Asian equity markets underperformed their US and European peers in 2021, mainly due to the tightening of monetary policy, new government regulations, and a zero-tolerance policy on the Covid pandemic in China, and significantly less fiscal support throughout the region, said DWS at a media briefing.
But the German asset manager believes things will take a turn for the better in the coming year.
“We are beginning to see countries such as Singapore, Thailand, and Japan opening up. The reversal of the zero-case policy in these countries will provide a boost to economic growth and equity market performance,” said Sean Taylor, CIO Apac, global head emerging market equities at DWS.
Within Apac, he favours Japan because of its cheap valuations and good earnings.
The Japanese economy, especially private consumption, has long been on the back burner because of covid restrictions, but that could change next year, Taylor believes.
The land of the rising sun has delivered positive corporate earnings and ended its state of emergency in October. Taylor also believes the $350bn economic stimulus package, which accounts for 10% of Japan’s GDP, will give the country’s economy a lift.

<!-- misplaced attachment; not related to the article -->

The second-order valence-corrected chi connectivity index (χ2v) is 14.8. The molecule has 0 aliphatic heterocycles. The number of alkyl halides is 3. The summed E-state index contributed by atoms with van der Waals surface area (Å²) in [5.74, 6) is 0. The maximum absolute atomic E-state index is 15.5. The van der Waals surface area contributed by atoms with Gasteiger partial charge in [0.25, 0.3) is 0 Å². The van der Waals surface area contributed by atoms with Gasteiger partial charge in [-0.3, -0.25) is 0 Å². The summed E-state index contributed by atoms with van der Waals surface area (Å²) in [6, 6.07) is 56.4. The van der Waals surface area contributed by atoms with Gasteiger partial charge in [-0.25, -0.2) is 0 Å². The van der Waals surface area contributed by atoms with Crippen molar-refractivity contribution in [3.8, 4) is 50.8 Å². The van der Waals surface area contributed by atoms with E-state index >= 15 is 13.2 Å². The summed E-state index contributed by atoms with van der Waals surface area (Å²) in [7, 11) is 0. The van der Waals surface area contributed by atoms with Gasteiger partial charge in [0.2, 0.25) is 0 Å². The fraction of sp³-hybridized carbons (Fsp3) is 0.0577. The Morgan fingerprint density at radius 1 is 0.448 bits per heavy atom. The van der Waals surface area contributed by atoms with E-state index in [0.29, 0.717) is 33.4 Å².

India is another of his favourite in Asia.
“In particular, fiscal and labour market reforms in India are likely to boost growth. The country has huge potential, especially in the technology sector,” he said.
“In the current year, the Indian start-up scene has grown significantly, mobilising $32bn, 66% more capital than in 2020,” Taylor said.
Also benefitting from the travel return are Indonesia and Thailand, two countries which have been dependent on trade and tourism.
On the other hand, the Taylor is more cautious about Taiwan and Korea, where stock prices are “relatively overvalued”.
Taylor advised patience from investors who wish to increase exposure to Chinese equities, as the country is among the few around the world to still adopt a zero-Covid policy.
He expects lockdown measures to drag on until the end of the first quarter of 2022, weighing on corporate earnings.
He believes the regulatory crackdown is not yet over in the short term, which brings uncertainty and volatility to the market. But the outlook is better in the medium and long term, with China placing more emphasis on quality growth rather than on quantity.